Stay on Target

Long-range precision shooting can be a gear-intensive sport. Your customers will likely need bipods, bench bags and sturdy portable benches along with mats for shooting prone. Packaging a rifle, scope and some of those accessories together can lead to larger sales.

Then there is the matter of what your customers will be shooting at. You should strive to display and sell the larger paper targets, gongs and stands. It’s a top marketing idea to place your store’s contact information on those items when possible — or have some steel targets special built with your store’s contact information painted onto them. Some top retailers have special foil-backed stickers made with all the contact information — including address and phone number — so the information reaches ranges and the shooters on site. 

Folks gawk at gongs, and when they see your retail business’ information clearly displayed, it could bring new customers through the door. You can put those stickers on all kinds of other gear, too. This is an advertising opportunity that car dealers from coast to coast exploit all the time.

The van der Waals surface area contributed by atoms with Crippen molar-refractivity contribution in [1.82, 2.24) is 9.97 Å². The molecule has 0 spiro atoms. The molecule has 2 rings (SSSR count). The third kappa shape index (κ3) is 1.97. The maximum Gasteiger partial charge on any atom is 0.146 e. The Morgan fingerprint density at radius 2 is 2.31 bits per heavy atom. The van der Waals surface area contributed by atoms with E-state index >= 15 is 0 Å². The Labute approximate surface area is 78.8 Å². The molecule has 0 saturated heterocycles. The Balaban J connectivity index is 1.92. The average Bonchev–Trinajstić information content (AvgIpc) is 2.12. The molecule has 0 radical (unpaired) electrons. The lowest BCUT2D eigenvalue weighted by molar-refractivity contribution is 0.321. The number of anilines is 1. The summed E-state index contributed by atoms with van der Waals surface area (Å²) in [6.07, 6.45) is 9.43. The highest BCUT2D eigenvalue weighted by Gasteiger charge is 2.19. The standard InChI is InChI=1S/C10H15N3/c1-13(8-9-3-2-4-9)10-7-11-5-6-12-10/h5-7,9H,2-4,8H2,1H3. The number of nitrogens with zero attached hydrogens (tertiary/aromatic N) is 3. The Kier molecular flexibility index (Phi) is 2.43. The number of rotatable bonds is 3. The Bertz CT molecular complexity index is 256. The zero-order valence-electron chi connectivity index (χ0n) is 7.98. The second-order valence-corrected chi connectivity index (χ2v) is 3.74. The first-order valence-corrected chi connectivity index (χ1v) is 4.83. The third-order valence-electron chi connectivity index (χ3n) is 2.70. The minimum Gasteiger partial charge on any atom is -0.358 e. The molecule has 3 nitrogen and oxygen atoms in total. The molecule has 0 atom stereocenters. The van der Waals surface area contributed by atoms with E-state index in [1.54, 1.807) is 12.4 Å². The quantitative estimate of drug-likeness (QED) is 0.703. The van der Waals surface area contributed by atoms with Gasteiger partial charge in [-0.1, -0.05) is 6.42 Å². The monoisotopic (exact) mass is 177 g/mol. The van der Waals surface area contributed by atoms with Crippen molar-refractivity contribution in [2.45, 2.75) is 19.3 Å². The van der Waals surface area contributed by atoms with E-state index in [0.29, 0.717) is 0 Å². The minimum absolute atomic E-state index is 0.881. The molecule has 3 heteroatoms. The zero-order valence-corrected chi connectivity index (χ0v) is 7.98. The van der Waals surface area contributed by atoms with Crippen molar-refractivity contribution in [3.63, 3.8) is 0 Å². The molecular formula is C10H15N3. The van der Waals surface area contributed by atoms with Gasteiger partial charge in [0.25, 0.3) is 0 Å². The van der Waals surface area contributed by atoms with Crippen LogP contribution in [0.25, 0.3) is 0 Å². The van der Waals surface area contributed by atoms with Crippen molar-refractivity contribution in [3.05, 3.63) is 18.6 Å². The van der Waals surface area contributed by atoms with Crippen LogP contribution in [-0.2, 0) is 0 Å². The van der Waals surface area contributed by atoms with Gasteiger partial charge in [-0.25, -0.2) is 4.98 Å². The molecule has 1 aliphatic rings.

Many precision shooting programs and events now add pressure on the shooter by timing the shot placement window of opportunity. Plan to stock a selection of timers (possibly the same ones used in many 3-gun matches) in case there are competitors in your customer base.

One of the new electronics categories everyone wants are long-range target cameras. These small camera units are placed down range near the target and send an image back to a laptop or cellphone. Most systems come complete with durable carrying cases and stands to hold the camera. A small bullet-punched hole is impossible to see at 1,000 yards even when using top quality optics. Most of those down-range cameras work on iPhones.